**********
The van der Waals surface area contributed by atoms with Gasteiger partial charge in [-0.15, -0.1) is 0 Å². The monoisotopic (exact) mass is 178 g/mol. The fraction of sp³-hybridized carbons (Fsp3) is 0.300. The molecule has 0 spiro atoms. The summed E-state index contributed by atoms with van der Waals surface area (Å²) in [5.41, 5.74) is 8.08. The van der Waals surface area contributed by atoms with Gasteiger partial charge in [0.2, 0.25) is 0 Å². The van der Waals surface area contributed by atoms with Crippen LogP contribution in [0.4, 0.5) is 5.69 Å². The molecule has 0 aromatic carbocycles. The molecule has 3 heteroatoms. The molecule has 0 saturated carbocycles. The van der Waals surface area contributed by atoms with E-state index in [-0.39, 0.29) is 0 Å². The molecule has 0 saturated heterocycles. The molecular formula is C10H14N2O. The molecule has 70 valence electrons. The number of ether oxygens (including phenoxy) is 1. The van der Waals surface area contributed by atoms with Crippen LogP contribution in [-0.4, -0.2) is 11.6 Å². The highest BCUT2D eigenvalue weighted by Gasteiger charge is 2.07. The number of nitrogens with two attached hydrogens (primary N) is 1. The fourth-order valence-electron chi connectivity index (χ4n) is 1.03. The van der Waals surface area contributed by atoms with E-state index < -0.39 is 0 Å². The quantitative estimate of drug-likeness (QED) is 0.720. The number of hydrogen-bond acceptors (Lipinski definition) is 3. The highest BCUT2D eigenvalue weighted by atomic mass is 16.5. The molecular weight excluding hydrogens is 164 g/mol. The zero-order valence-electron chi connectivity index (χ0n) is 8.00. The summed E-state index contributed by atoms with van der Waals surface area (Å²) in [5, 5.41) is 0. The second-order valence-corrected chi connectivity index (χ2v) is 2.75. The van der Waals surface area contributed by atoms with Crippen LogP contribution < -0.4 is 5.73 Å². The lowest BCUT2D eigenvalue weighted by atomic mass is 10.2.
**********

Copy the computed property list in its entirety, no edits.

The van der Waals surface area contributed by atoms with Gasteiger partial charge in [-0.15, -0.1) is 0 Å². The monoisotopic (exact) mass is 178 g/mol. The fraction of sp³-hybridized carbons (Fsp3) is 0.300. The molecule has 0 spiro atoms. The summed E-state index contributed by atoms with van der Waals surface area (Å²) in [5.41, 5.74) is 8.08. The van der Waals surface area contributed by atoms with Gasteiger partial charge in [0.2, 0.25) is 0 Å². The van der Waals surface area contributed by atoms with Crippen LogP contribution in [0.4, 0.5) is 5.69 Å². The molecule has 0 aromatic carbocycles. The molecule has 3 heteroatoms. The molecule has 0 saturated carbocycles. The van der Waals surface area contributed by atoms with E-state index in [-0.39, 0.29) is 0 Å². The molecule has 0 saturated heterocycles. The molecular formula is C10H14N2O. The molecule has 70 valence electrons. The number of ether oxygens (including phenoxy) is 1. The van der Waals surface area contributed by atoms with Crippen LogP contribution in [-0.4, -0.2) is 11.6 Å². The highest BCUT2D eigenvalue weighted by Gasteiger charge is 2.07. The number of nitrogens with two attached hydrogens (primary N) is 1. The fourth-order valence-electron chi connectivity index (χ4n) is 1.03. The van der Waals surface area contributed by atoms with E-state index < -0.39 is 0 Å². The quantitative estimate of drug-likeness (QED) is 0.720. The number of hydrogen-bond acceptors (Lipinski definition) is 3. The highest BCUT2D eigenvalue weighted by atomic mass is 16.5. The molecular weight excluding hydrogens is 164 g/mol. The zero-order valence-electron chi connectivity index (χ0n) is 8.00. The summed E-state index contributed by atoms with van der Waals surface area (Å²) in [5, 5.41) is 0. The second-order valence-corrected chi connectivity index (χ2v) is 2.75. The van der Waals surface area contributed by atoms with Crippen LogP contribution < -0.4 is 5.73 Å². The lowest BCUT2D eigenvalue weighted by atomic mass is 10.2.